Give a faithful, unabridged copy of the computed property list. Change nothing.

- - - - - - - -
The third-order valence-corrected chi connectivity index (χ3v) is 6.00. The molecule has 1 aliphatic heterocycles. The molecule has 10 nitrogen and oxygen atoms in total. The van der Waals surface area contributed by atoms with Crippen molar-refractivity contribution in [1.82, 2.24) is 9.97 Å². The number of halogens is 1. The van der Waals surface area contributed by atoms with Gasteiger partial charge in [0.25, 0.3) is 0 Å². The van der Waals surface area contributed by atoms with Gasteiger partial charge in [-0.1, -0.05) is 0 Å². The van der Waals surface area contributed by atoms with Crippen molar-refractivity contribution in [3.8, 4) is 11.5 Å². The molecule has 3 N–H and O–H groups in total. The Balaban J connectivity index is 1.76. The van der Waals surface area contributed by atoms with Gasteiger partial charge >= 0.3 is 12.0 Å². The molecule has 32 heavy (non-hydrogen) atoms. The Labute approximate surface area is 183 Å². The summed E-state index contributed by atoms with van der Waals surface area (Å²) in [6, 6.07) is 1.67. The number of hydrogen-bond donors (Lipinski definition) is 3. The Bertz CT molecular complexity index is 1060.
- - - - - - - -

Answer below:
The third-order valence-corrected chi connectivity index (χ3v) is 6.00. The molecule has 1 aliphatic heterocycles. The molecule has 10 nitrogen and oxygen atoms in total. The van der Waals surface area contributed by atoms with Crippen molar-refractivity contribution in [1.82, 2.24) is 9.97 Å². The number of halogens is 1. The van der Waals surface area contributed by atoms with Gasteiger partial charge in [0.25, 0.3) is 0 Å². The van der Waals surface area contributed by atoms with Gasteiger partial charge in [-0.1, -0.05) is 0 Å². The van der Waals surface area contributed by atoms with Crippen molar-refractivity contribution in [3.8, 4) is 11.5 Å². The molecule has 3 N–H and O–H groups in total. The Balaban J connectivity index is 1.76. The van der Waals surface area contributed by atoms with Gasteiger partial charge >= 0.3 is 12.0 Å². The molecule has 32 heavy (non-hydrogen) atoms. The Labute approximate surface area is 183 Å². The summed E-state index contributed by atoms with van der Waals surface area (Å²) in [6, 6.07) is 1.67. The number of hydrogen-bond donors (Lipinski definition) is 3. The Bertz CT molecular complexity index is 1060.